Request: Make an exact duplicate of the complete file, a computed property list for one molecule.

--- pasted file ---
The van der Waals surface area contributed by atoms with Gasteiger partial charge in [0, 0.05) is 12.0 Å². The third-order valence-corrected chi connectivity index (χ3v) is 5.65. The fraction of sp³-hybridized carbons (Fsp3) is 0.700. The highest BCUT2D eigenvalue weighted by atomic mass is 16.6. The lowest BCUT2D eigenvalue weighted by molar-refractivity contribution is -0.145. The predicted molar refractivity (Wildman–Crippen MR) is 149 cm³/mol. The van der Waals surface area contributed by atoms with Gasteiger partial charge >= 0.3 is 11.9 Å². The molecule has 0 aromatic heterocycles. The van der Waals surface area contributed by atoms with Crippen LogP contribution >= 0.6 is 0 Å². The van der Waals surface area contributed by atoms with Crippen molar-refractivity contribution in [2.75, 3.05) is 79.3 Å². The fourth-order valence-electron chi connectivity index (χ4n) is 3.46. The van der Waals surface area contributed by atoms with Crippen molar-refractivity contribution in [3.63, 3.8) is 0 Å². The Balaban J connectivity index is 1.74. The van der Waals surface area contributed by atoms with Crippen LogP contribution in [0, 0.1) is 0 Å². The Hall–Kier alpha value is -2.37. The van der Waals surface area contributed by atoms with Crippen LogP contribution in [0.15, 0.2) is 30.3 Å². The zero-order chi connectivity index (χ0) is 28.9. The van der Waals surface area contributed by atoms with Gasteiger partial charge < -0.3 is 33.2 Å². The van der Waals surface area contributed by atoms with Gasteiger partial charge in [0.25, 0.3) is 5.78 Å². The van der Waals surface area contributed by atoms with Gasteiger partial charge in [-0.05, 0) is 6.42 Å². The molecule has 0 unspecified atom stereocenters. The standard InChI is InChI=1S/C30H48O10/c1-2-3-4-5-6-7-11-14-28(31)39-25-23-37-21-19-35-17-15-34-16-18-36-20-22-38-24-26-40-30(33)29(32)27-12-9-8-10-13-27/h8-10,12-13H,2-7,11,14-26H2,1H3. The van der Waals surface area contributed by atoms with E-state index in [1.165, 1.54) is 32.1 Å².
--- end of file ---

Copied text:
The van der Waals surface area contributed by atoms with Gasteiger partial charge in [0, 0.05) is 12.0 Å². The third-order valence-corrected chi connectivity index (χ3v) is 5.65. The fraction of sp³-hybridized carbons (Fsp3) is 0.700. The highest BCUT2D eigenvalue weighted by atomic mass is 16.6. The lowest BCUT2D eigenvalue weighted by molar-refractivity contribution is -0.145. The predicted molar refractivity (Wildman–Crippen MR) is 149 cm³/mol. The van der Waals surface area contributed by atoms with Gasteiger partial charge >= 0.3 is 11.9 Å². The molecule has 0 aromatic heterocycles. The van der Waals surface area contributed by atoms with Crippen LogP contribution >= 0.6 is 0 Å². The van der Waals surface area contributed by atoms with Crippen molar-refractivity contribution in [2.75, 3.05) is 79.3 Å². The fourth-order valence-electron chi connectivity index (χ4n) is 3.46. The van der Waals surface area contributed by atoms with Crippen molar-refractivity contribution in [3.63, 3.8) is 0 Å². The Balaban J connectivity index is 1.74. The van der Waals surface area contributed by atoms with Crippen LogP contribution in [0, 0.1) is 0 Å². The Hall–Kier alpha value is -2.37. The van der Waals surface area contributed by atoms with Crippen LogP contribution in [0.15, 0.2) is 30.3 Å². The zero-order chi connectivity index (χ0) is 28.9. The van der Waals surface area contributed by atoms with Gasteiger partial charge < -0.3 is 33.2 Å². The van der Waals surface area contributed by atoms with Gasteiger partial charge in [0.25, 0.3) is 5.78 Å². The van der Waals surface area contributed by atoms with Gasteiger partial charge in [-0.05, 0) is 6.42 Å². The molecule has 0 unspecified atom stereocenters. The standard InChI is InChI=1S/C30H48O10/c1-2-3-4-5-6-7-11-14-28(31)39-25-23-37-21-19-35-17-15-34-16-18-36-20-22-38-24-26-40-30(33)29(32)27-12-9-8-10-13-27/h8-10,12-13H,2-7,11,14-26H2,1H3. The van der Waals surface area contributed by atoms with E-state index in [1.165, 1.54) is 32.1 Å².